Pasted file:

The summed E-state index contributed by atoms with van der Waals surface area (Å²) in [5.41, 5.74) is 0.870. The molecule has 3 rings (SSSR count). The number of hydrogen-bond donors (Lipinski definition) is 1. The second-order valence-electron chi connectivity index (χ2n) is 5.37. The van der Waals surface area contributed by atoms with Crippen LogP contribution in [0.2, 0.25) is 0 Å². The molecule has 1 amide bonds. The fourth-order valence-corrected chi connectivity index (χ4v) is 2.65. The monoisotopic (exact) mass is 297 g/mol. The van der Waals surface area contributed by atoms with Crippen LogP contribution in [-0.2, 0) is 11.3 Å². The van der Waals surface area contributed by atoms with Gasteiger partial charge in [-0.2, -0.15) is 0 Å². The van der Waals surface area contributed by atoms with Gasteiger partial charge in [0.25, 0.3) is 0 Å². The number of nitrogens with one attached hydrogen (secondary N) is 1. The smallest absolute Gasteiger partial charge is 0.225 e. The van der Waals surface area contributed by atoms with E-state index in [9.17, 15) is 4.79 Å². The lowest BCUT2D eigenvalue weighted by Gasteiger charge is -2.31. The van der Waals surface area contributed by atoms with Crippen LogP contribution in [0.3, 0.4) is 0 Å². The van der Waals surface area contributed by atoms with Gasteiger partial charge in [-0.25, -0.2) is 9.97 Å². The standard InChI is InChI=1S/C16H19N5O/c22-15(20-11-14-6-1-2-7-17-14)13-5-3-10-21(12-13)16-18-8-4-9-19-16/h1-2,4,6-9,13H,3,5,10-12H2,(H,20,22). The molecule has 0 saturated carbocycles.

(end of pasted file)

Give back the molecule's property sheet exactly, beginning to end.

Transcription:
The summed E-state index contributed by atoms with van der Waals surface area (Å²) in [5.41, 5.74) is 0.870. The molecule has 3 rings (SSSR count). The number of hydrogen-bond donors (Lipinski definition) is 1. The second-order valence-electron chi connectivity index (χ2n) is 5.37. The van der Waals surface area contributed by atoms with Crippen LogP contribution in [0.2, 0.25) is 0 Å². The molecule has 1 amide bonds. The fourth-order valence-corrected chi connectivity index (χ4v) is 2.65. The monoisotopic (exact) mass is 297 g/mol. The van der Waals surface area contributed by atoms with Crippen LogP contribution in [-0.2, 0) is 11.3 Å². The van der Waals surface area contributed by atoms with Gasteiger partial charge in [-0.2, -0.15) is 0 Å². The van der Waals surface area contributed by atoms with Gasteiger partial charge in [0.25, 0.3) is 0 Å². The number of nitrogens with one attached hydrogen (secondary N) is 1. The smallest absolute Gasteiger partial charge is 0.225 e. The van der Waals surface area contributed by atoms with E-state index in [9.17, 15) is 4.79 Å². The lowest BCUT2D eigenvalue weighted by Gasteiger charge is -2.31. The van der Waals surface area contributed by atoms with Crippen LogP contribution in [0.3, 0.4) is 0 Å². The van der Waals surface area contributed by atoms with Gasteiger partial charge in [-0.25, -0.2) is 9.97 Å². The standard InChI is InChI=1S/C16H19N5O/c22-15(20-11-14-6-1-2-7-17-14)13-5-3-10-21(12-13)16-18-8-4-9-19-16/h1-2,4,6-9,13H,3,5,10-12H2,(H,20,22). The molecule has 0 saturated carbocycles.